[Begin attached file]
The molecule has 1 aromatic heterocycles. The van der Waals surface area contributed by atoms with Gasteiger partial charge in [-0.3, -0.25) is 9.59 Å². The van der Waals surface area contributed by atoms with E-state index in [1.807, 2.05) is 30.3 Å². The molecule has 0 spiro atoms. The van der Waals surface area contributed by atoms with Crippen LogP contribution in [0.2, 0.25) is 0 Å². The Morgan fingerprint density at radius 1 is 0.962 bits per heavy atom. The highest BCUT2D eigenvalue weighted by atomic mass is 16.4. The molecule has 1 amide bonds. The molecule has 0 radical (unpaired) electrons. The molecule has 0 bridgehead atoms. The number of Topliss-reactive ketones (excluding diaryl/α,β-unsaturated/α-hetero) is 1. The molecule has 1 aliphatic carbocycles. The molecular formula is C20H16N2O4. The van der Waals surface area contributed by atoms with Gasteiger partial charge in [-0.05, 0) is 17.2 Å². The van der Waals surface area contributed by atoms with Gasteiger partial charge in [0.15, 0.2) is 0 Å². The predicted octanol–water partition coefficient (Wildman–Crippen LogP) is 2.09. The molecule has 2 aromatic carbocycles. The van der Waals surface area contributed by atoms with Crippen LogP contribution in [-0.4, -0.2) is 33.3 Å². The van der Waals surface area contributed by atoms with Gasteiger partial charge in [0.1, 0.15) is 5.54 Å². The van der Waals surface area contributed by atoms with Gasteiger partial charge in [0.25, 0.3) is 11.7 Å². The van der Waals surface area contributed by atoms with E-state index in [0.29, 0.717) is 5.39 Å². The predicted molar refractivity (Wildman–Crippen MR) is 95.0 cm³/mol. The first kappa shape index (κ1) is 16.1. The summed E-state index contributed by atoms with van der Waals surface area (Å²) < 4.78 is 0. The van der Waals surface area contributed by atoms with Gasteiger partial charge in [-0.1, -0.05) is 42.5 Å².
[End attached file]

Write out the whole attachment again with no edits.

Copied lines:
The molecule has 1 aromatic heterocycles. The van der Waals surface area contributed by atoms with Gasteiger partial charge in [-0.3, -0.25) is 9.59 Å². The van der Waals surface area contributed by atoms with E-state index in [1.807, 2.05) is 30.3 Å². The molecule has 0 spiro atoms. The van der Waals surface area contributed by atoms with Crippen LogP contribution in [0.2, 0.25) is 0 Å². The Morgan fingerprint density at radius 1 is 0.962 bits per heavy atom. The highest BCUT2D eigenvalue weighted by atomic mass is 16.4. The molecule has 1 amide bonds. The molecule has 0 radical (unpaired) electrons. The molecule has 0 bridgehead atoms. The number of Topliss-reactive ketones (excluding diaryl/α,β-unsaturated/α-hetero) is 1. The molecule has 1 aliphatic carbocycles. The molecular formula is C20H16N2O4. The van der Waals surface area contributed by atoms with Gasteiger partial charge in [-0.05, 0) is 17.2 Å². The van der Waals surface area contributed by atoms with Gasteiger partial charge in [0.15, 0.2) is 0 Å². The predicted octanol–water partition coefficient (Wildman–Crippen LogP) is 2.09. The molecule has 2 aromatic carbocycles. The van der Waals surface area contributed by atoms with Crippen LogP contribution in [-0.4, -0.2) is 33.3 Å². The van der Waals surface area contributed by atoms with Gasteiger partial charge in [0.1, 0.15) is 5.54 Å². The van der Waals surface area contributed by atoms with Gasteiger partial charge in [0.25, 0.3) is 11.7 Å². The van der Waals surface area contributed by atoms with E-state index in [0.29, 0.717) is 5.39 Å². The predicted molar refractivity (Wildman–Crippen MR) is 95.0 cm³/mol. The first kappa shape index (κ1) is 16.1. The summed E-state index contributed by atoms with van der Waals surface area (Å²) < 4.78 is 0. The van der Waals surface area contributed by atoms with Gasteiger partial charge in [-0.1, -0.05) is 42.5 Å².